25 of the World’s Most Unique Bridges

Posted by on February 7, 2013

Ever since the dawn of time man has been trying to cross things – oceans, mountains, deserts. It’s in our blood. Of course those are far bigger than anything we’ll see today. Crossing a river with a bridge can’t be all that exciting…or can it? With record breaking achievements, award winning designs, outstanding architecture, and rich history we are about to cross 25 of the world’s most unique bridges.


Helix Bridge, Singapore

This bridge across the Singapore river is unique in how it was designed to look like the structure of DNA. Opened in 2010, the Helix Bridge is made mostly from steel and is illuminated at night by ribbons of LED lighting to compliment its unique design.


Chapel Bridge, Switzerland

Located in the town of Lucerne, this stunning bridge was built in 1333 and crosses over the Reuss river diagonally. Rich in history, it is the oldest wooden covered bridge in Europe. The inside of the bridge is decorated by 17th century paintings depicting events in local history all of which was nearly destroyed in a fire roughly 20 years ago. About two thirds of the bridge and 85 of the 110 paintings were lost, some dating back to 1611. Only 25 could be saved or restored and the bridge itself was rebuilt a year later.


Chengyang Bridge, China

Nicknamed the “Wind and Rain Bridge” and hidden amongst the rice fields and mountains, this bridge is found in the Guangxi Province of China spanning the Linxi River. Built in 1916 by the Dong people, an ethnic minority in China, the bridge has five separate pagoda structures with porches and pavilions. The traditional Chinese architecture makes for a fantastic looking structure but the most amazing thing about this bridge is that during construction, not a single nail was used, relying instead on some amazing architectural tricks.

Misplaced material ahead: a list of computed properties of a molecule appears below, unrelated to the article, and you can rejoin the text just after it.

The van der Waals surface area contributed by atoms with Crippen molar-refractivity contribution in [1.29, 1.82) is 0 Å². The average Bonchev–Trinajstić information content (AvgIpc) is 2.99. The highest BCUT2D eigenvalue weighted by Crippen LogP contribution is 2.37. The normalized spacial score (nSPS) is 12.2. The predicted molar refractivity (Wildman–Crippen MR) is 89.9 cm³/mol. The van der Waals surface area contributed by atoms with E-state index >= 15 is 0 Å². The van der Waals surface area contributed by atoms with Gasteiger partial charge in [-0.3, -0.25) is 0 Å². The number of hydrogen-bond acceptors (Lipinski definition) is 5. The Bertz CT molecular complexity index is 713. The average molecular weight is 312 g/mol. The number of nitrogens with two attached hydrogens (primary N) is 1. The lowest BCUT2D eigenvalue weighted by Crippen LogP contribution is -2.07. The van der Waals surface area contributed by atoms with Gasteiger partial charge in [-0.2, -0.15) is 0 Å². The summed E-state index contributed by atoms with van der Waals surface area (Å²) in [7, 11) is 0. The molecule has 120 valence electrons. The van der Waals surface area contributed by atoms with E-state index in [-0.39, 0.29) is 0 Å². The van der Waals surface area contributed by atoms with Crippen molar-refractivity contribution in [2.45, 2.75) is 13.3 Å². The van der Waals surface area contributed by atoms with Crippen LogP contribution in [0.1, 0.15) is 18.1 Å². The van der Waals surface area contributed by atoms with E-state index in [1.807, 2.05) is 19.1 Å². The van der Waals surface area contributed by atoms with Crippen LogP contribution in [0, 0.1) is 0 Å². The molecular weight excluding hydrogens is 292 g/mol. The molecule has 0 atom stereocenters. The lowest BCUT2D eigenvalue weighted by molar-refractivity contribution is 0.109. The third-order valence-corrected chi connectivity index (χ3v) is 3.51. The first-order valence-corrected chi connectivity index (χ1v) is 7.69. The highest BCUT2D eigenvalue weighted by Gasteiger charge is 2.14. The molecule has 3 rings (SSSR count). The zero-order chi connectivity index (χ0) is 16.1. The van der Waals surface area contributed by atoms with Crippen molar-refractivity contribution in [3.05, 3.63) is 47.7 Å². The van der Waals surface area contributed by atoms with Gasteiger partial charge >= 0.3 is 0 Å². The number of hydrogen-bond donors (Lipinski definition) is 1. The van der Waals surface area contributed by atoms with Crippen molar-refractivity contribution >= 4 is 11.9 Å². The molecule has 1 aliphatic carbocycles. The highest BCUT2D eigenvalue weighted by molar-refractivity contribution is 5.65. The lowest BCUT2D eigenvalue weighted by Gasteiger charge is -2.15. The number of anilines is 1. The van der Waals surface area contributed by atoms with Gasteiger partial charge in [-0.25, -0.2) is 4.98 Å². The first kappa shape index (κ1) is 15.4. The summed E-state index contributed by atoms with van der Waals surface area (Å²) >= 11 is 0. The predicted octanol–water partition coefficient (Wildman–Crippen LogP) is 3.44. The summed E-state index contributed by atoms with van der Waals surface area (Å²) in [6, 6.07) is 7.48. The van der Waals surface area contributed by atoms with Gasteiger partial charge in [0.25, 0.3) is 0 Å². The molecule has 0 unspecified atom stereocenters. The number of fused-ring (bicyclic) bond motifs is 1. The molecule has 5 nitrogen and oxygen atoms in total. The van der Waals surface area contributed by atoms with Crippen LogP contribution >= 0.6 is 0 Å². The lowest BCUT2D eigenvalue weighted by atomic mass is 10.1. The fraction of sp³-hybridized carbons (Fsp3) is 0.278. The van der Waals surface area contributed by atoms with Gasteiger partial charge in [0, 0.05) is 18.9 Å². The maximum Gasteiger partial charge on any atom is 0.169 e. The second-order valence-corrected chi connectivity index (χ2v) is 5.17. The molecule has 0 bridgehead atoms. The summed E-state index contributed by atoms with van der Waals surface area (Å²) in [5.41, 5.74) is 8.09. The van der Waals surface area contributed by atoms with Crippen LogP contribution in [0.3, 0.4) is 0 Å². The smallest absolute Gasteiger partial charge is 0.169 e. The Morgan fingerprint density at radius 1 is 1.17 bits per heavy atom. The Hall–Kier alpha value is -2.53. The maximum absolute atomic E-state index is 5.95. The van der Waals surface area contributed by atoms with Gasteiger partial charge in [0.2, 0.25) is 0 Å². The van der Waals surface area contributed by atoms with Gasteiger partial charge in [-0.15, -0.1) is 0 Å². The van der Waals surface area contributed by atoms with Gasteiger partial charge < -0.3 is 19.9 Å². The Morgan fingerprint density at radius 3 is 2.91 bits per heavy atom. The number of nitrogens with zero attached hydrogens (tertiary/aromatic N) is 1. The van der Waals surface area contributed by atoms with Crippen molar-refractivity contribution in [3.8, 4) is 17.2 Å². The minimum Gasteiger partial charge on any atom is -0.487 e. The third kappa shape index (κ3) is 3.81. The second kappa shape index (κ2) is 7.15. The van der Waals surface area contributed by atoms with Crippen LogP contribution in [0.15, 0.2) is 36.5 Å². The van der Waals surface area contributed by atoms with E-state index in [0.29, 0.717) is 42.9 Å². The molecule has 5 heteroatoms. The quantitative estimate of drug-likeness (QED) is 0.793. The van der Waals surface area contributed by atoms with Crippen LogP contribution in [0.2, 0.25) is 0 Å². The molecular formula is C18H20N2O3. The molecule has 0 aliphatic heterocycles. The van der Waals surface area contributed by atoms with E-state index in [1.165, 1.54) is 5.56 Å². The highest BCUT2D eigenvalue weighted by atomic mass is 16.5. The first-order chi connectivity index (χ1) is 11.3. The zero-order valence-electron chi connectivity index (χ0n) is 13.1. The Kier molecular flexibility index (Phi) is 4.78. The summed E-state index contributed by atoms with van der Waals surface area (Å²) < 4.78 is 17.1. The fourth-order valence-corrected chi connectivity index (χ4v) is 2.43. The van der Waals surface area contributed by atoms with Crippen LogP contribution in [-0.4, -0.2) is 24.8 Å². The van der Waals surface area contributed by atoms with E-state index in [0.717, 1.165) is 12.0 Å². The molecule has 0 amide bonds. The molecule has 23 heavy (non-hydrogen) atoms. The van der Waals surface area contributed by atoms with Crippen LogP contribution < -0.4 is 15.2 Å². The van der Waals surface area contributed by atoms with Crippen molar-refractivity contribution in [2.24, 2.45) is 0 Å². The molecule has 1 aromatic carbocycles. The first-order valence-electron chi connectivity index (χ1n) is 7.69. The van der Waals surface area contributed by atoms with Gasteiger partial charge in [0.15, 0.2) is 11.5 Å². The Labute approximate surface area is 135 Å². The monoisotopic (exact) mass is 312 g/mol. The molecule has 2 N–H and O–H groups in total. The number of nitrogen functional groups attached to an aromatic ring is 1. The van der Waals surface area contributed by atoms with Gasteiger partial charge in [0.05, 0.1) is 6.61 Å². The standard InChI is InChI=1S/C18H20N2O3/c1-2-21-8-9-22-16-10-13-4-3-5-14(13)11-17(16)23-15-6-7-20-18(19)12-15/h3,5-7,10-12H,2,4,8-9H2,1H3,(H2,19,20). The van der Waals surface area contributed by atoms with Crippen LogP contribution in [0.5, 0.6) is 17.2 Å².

Rolling Bridge, England

This unique bridge is found in the Paddington Basin area of London. Something that makes this bridge so special is how every Friday, the octagonal shape rolls out to reveal itself as a bridge. Later on during the day, it will curl itself back up into its original form, hiding itself away again until it reemerges the next Friday. The bridge uses hydraulics to achieve this and it was completed in 2004. It was designed by Thomas Heatherwick, who also designed the London 2012 Olympic and Paralympic Cauldron.


Langkawi Sky Bridge, Malaysia

The Langkawi Sky Bridge can be accessed via cable car. The bridge is a 410 ft-long curved pedestrian bridge above Gunung Matchincang roughly 2,300 ft above sea level. Once you travel up the mountain via the the cable car, the bridge gives tourists the opportunity to view some of the most beautiful sights of the Malaysian mountains and rainforests.